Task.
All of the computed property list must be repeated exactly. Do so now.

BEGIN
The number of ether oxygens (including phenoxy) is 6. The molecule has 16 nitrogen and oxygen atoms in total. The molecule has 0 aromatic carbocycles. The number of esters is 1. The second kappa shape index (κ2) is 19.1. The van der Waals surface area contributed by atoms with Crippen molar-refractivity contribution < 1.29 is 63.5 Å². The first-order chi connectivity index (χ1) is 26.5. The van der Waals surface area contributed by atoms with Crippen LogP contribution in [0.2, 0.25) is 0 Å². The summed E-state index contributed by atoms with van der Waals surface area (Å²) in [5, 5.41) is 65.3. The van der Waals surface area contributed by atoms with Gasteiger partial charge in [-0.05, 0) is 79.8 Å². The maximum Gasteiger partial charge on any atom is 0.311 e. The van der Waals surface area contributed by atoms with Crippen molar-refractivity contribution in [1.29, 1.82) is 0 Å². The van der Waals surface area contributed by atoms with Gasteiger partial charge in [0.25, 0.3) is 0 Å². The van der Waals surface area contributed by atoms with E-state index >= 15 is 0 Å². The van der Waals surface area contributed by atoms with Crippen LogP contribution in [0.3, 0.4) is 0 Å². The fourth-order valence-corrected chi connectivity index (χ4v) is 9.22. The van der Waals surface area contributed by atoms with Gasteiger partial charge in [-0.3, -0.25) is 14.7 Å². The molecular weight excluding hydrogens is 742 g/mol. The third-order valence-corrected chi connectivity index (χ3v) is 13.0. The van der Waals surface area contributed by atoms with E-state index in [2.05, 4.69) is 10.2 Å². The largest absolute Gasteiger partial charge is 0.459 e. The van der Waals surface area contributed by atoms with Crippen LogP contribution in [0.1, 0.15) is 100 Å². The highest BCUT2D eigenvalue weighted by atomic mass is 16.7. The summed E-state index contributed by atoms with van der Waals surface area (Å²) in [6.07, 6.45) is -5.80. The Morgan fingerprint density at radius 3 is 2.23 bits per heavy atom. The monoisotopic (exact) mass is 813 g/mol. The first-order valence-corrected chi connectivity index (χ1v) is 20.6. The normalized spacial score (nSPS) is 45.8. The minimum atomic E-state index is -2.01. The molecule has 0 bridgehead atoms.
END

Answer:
The number of ether oxygens (including phenoxy) is 6. The molecule has 16 nitrogen and oxygen atoms in total. The molecule has 0 aromatic carbocycles. The number of esters is 1. The second kappa shape index (κ2) is 19.1. The van der Waals surface area contributed by atoms with Crippen molar-refractivity contribution < 1.29 is 63.5 Å². The first-order chi connectivity index (χ1) is 26.5. The van der Waals surface area contributed by atoms with Crippen LogP contribution in [0.2, 0.25) is 0 Å². The summed E-state index contributed by atoms with van der Waals surface area (Å²) in [5, 5.41) is 65.3. The van der Waals surface area contributed by atoms with Gasteiger partial charge in [-0.05, 0) is 79.8 Å². The maximum Gasteiger partial charge on any atom is 0.311 e. The van der Waals surface area contributed by atoms with Crippen molar-refractivity contribution in [1.29, 1.82) is 0 Å². The van der Waals surface area contributed by atoms with Gasteiger partial charge in [0.25, 0.3) is 0 Å². The van der Waals surface area contributed by atoms with E-state index >= 15 is 0 Å². The van der Waals surface area contributed by atoms with Crippen LogP contribution in [0.3, 0.4) is 0 Å². The fourth-order valence-corrected chi connectivity index (χ4v) is 9.22. The van der Waals surface area contributed by atoms with Gasteiger partial charge in [-0.3, -0.25) is 14.7 Å². The molecular weight excluding hydrogens is 742 g/mol. The third-order valence-corrected chi connectivity index (χ3v) is 13.0. The van der Waals surface area contributed by atoms with E-state index in [2.05, 4.69) is 10.2 Å². The largest absolute Gasteiger partial charge is 0.459 e. The van der Waals surface area contributed by atoms with Crippen LogP contribution in [0.1, 0.15) is 100 Å². The highest BCUT2D eigenvalue weighted by atomic mass is 16.7. The summed E-state index contributed by atoms with van der Waals surface area (Å²) in [6.07, 6.45) is -5.80. The Morgan fingerprint density at radius 3 is 2.23 bits per heavy atom. The monoisotopic (exact) mass is 813 g/mol. The first-order valence-corrected chi connectivity index (χ1v) is 20.6. The normalized spacial score (nSPS) is 45.8. The minimum atomic E-state index is -2.01. The molecule has 0 bridgehead atoms.